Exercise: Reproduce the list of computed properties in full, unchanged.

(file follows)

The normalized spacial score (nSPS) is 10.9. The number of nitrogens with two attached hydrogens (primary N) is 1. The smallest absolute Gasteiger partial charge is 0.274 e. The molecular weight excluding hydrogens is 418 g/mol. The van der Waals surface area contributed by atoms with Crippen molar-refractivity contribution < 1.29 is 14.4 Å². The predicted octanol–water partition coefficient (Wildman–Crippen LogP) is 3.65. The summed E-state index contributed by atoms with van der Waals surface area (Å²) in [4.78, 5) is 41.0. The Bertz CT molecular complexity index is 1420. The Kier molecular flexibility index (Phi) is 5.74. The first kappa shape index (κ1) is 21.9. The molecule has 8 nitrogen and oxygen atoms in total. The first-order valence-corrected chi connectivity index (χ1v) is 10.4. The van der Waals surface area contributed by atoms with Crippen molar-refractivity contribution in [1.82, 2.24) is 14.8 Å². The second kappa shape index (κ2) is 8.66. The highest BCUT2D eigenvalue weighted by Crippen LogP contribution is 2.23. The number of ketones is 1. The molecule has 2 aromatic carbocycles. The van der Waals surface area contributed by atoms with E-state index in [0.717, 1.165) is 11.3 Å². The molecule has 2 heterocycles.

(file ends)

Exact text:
The normalized spacial score (nSPS) is 10.9. The number of nitrogens with two attached hydrogens (primary N) is 1. The smallest absolute Gasteiger partial charge is 0.274 e. The molecular weight excluding hydrogens is 418 g/mol. The van der Waals surface area contributed by atoms with Crippen molar-refractivity contribution < 1.29 is 14.4 Å². The predicted octanol–water partition coefficient (Wildman–Crippen LogP) is 3.65. The summed E-state index contributed by atoms with van der Waals surface area (Å²) in [4.78, 5) is 41.0. The Bertz CT molecular complexity index is 1420. The Kier molecular flexibility index (Phi) is 5.74. The first kappa shape index (κ1) is 21.9. The molecule has 8 nitrogen and oxygen atoms in total. The first-order valence-corrected chi connectivity index (χ1v) is 10.4. The van der Waals surface area contributed by atoms with Crippen molar-refractivity contribution in [1.82, 2.24) is 14.8 Å². The second kappa shape index (κ2) is 8.66. The highest BCUT2D eigenvalue weighted by Crippen LogP contribution is 2.23. The number of ketones is 1. The molecule has 2 aromatic carbocycles. The van der Waals surface area contributed by atoms with E-state index in [0.717, 1.165) is 11.3 Å². The molecule has 2 heterocycles.